Leaving is dangerous.

That said, it seems strange that I never feel bonded to Katie. I know she is an art lover, a battered wife, and a devoted mother, and I know some of her physical attributes, but beyond these things her character remains blurry and underdeveloped. Better character development would move the entire story forward and add greater impact to the overall message.

The ending feels simplistic and somewhat formulaic. But those that care about domestic violence and champion women’s issues may want to read it anyway because it adds to the discussion, one that so often is stifled as its victims remain isolated in the shadows.

This book was published April 3, 2017 and is available for sale now.

Hungry Heart, by Jennifer Weiner*****

hungryheart“I wanted to write novels for the girls like me, the ones who never got to see themselves on TV or in the movies, the ones who learned to flip through the fashion spreads of Elle and Vogue because nothing in those pictures would ever fit, the ones who learned to turn away from mirrors and hurry past their reflections and unfocus their eyes when confronted with their own image. I wanted to say to those girls, I see you. You matter. I wanted to give them stories like life rafts…I wanted to tell them what I wished someone had told me…to hang on, and believe in yourself, and fight for your own happy ending.”

Many thanks go to Net Galley and Atria for the DRC, which I received a couple of months after the publication date. Having read this memoir makes me want to read more of this author’s work. It’s for sale now.

The fact that I’ve never read anything by this author makes me something of an outlier in terms of her target audience. I’m also slightly older than she is, not in need of a mentor. But none of that matters, because quality is quality, and feminist messages like this one are always good to read.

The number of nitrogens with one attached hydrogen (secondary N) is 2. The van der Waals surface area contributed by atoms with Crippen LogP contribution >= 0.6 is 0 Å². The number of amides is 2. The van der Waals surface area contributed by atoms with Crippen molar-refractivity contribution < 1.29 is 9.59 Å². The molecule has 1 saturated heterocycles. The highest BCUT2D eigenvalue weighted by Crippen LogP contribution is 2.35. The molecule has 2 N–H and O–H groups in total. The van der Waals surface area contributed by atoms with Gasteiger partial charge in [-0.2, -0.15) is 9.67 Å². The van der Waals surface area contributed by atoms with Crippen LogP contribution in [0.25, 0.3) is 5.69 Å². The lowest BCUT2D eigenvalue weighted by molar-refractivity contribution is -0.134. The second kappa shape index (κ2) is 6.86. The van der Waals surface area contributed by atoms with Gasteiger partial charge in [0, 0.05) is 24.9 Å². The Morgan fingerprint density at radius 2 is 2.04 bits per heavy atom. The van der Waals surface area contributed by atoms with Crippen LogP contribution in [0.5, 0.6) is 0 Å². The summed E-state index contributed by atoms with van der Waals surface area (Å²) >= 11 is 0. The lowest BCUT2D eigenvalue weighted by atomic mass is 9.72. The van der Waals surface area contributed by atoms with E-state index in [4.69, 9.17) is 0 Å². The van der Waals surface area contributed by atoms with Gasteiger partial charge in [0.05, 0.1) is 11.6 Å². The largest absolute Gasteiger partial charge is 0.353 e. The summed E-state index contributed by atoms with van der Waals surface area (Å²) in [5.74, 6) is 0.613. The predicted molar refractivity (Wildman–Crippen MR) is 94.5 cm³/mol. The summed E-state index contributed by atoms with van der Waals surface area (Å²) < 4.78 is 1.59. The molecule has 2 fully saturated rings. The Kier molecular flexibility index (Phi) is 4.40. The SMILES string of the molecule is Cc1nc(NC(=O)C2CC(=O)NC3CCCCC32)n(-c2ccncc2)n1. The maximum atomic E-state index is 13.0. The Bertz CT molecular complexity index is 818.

Weiner writes with an arresting combination of candor and wit, and she talks about the things we grew up being taught not to mention. Those of us that saw role models like Twiggy—a British model with a nearly anorexic appearance—and Mia Farrow, yet were ourselves unable to shake the persistent amount of what kindly adults called baby fat, never thought to argue that we were as worthwhile as these bony fashion icons. Weiner deals with the topic of body image and media head on. And while she’s there, she talks about facing down anti-Semitism in the classroom, and the dry hiss of another child on the playground suggesting that she has killed Jesus. She talks about also being the chunky, unfashionable member of her kibbutz to Israel in the unforgettable chapter titled “Fat Jennifer in the Promised Land”.

At times I confess I am annoyed by appear to be petit bourgeois concerns. You struggled to choose between Princeton and Smith? Oh you poor dear! But later when I read that she is called in to the administration’s offices and told to get her things and go because her tuition hasn’t been paid, I forgive her immediately.

Weiner takes on questions that many feminist writers pass by. I’ve never seen another writer address the fact that if a woman cannot successfully breast feed her baby or even just doesn’t want to, the child will most likely not starve. This and a host of other seldom spoken issues having to do with combining career and motherhood can help other mothers, whether working or taking time away from the workplace to raise a child, feel less isolated.